This piece is written from a Swedish point of view. I’ve been active in various forms of union work for more than 20 years. In the Swedish labor market, there are certain myths about union action that are very widespread. I am thinking of six myths in particular that are devastating to union work. My impression of the US labor market is that the same myths exist there. If my perception is correct, then the following words might be of value to US readers too.
The six myths are the following:
(1) The first myth is that the union negotiator is the savior. This is the notion that skilled negotiators can land big victories for the collective of workers. It’s kind of like a football team sitting in the stands hoping the coach will win the matches. The pressure from shop floor workers will result in tangible gains for those workers. Without pressure from the floor, there will be little or no results.
(2) The second myth is that you need to have a Superman on the staff. This is the notion that union fighters are middle-aged macho men who bang their fists on the table. But union strength is not based on individual “toughness,” but on good relations between colleagues. Everyone is vulnerable, which is why unions are needed. We become strong when we build community and trust at work.
(3) The third myth is that union work should be run by paid professionals – or by activists who sacrifice all their free time. No, you and your colleagues are the real experts. You know your job, know the workplace and can find ways forward. Union education and training is for all employees, not something that a clique of activists or professionals should have a monopoly on.
(4) The fourth myth is that the Law is a magic wand. As long as you know the Law and throw lawyers at the employers, good working conditions can be ensured. No. Labor law is basically a protection of the employers’ superior position. Laws can in some cases be used as protection against employers’ attacks, but it is above all the workers’ collective pressure that moves the frontline forward.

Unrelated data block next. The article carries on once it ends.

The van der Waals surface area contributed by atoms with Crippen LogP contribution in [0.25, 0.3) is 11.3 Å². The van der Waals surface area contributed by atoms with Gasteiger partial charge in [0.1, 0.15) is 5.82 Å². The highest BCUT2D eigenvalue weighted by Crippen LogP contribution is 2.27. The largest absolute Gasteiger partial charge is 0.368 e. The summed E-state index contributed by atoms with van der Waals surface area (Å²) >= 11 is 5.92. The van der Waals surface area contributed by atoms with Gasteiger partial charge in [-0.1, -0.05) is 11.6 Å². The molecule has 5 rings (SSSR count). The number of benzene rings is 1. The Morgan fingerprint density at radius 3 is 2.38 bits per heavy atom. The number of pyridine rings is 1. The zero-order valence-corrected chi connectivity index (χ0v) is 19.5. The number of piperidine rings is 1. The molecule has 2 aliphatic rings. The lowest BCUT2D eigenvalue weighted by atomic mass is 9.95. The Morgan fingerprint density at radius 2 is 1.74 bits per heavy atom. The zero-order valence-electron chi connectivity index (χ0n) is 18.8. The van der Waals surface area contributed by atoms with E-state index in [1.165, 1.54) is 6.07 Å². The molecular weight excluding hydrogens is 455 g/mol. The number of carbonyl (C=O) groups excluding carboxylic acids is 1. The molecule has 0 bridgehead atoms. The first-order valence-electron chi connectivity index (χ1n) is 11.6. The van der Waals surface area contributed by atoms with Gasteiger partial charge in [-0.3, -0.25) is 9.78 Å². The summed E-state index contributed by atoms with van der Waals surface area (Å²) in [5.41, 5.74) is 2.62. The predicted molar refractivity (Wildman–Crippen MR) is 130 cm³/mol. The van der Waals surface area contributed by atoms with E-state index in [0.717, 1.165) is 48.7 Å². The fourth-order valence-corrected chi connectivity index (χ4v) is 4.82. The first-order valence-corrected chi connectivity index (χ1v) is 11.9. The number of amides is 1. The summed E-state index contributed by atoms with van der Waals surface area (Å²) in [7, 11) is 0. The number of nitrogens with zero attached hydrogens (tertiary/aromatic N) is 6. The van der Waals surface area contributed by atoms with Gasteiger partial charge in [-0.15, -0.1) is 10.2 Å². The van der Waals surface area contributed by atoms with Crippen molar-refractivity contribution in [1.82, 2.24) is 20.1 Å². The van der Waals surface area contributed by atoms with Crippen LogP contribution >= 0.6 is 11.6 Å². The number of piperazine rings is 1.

(5) The fifth myth is that the biggest union = the best union. No, not necessarily. The biggest union can be an empty shell or a dead bureaucracy. We do not get strong just by having the numbers. We become and stay strong by having many co-workers who are engaged and act together as the union. The best union is therefore the organization that promotes workers’ cohesion and collective action. It’s an organization based on member democracy, solidarity at work and independent action. Then the members have the union behind them and the decision-making power in their hands.
(6) The sixth myth is that strikes are the workers’ only or best weapon. The argument is that strikes damage the finances of business owners. Consequently, union action in the public sector is largely meaningless. It is true that strikes affect the revenues of private employers, but don’t affect public employers in the same way. However, workers can put pressure on public employers even if they don’t strike at the managers’ private wallets. An example could be sit-in strikes inside management’s offices. Creative workers also find alternatives to striking. The larger the union toolbox, the better.
I want to encourage all union organizers and stewards to clear their workplaces of the six myths. The primary source of union strength is that colleagues stick together and act together. Of course, it is valuable to have skilled negotiators and lawyers, paid comrades and supportive activists. But these resources are a complement to (and not a substitute for) the workers’ own struggle.
By Rasmus Hästbacka
Rasmus Hästbacka is a lawyer and member of the Swedish syndicalist union SAC. A different version of the piece above was previously published in the Swedish union paper Arbetaren. Hästbacka is the author of the book (free online) Swedish syndicalism – An outline of its ideology and practice. More articles by the author can be found in the archive Libcom here.
Disclaimer: The opinions expressed in this article are those of the author. They do not purport to represent that of the IWW or Industrial Worker as a whole.